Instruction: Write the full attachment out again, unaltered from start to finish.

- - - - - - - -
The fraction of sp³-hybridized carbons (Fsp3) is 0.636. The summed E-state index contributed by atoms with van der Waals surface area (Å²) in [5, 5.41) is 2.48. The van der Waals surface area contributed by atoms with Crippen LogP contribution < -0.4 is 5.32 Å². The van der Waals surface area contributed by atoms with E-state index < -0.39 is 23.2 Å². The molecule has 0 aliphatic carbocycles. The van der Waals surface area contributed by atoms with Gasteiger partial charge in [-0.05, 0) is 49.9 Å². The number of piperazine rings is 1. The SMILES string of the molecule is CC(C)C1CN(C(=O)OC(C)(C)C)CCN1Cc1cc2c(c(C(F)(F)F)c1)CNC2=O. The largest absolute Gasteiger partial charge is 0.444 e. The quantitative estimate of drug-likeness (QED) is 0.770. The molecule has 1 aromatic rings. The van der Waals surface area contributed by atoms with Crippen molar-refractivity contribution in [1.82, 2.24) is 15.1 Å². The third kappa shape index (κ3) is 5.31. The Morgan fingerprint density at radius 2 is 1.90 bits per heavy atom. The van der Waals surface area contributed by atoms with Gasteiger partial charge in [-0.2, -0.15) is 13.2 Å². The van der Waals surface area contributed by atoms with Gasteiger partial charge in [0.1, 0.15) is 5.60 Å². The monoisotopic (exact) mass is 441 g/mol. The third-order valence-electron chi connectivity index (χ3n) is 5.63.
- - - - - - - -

The fraction of sp³-hybridized carbons (Fsp3) is 0.636. The summed E-state index contributed by atoms with van der Waals surface area (Å²) in [5, 5.41) is 2.48. The van der Waals surface area contributed by atoms with Crippen LogP contribution < -0.4 is 5.32 Å². The van der Waals surface area contributed by atoms with E-state index < -0.39 is 23.2 Å². The molecule has 0 aliphatic carbocycles. The van der Waals surface area contributed by atoms with Gasteiger partial charge in [-0.05, 0) is 49.9 Å². The number of piperazine rings is 1. The SMILES string of the molecule is CC(C)C1CN(C(=O)OC(C)(C)C)CCN1Cc1cc2c(c(C(F)(F)F)c1)CNC2=O. The largest absolute Gasteiger partial charge is 0.444 e. The quantitative estimate of drug-likeness (QED) is 0.770. The molecule has 1 aromatic rings. The van der Waals surface area contributed by atoms with Crippen molar-refractivity contribution in [1.82, 2.24) is 15.1 Å². The third kappa shape index (κ3) is 5.31. The Morgan fingerprint density at radius 2 is 1.90 bits per heavy atom. The van der Waals surface area contributed by atoms with Gasteiger partial charge in [-0.2, -0.15) is 13.2 Å². The van der Waals surface area contributed by atoms with Gasteiger partial charge in [0.1, 0.15) is 5.60 Å². The monoisotopic (exact) mass is 441 g/mol. The third-order valence-electron chi connectivity index (χ3n) is 5.63.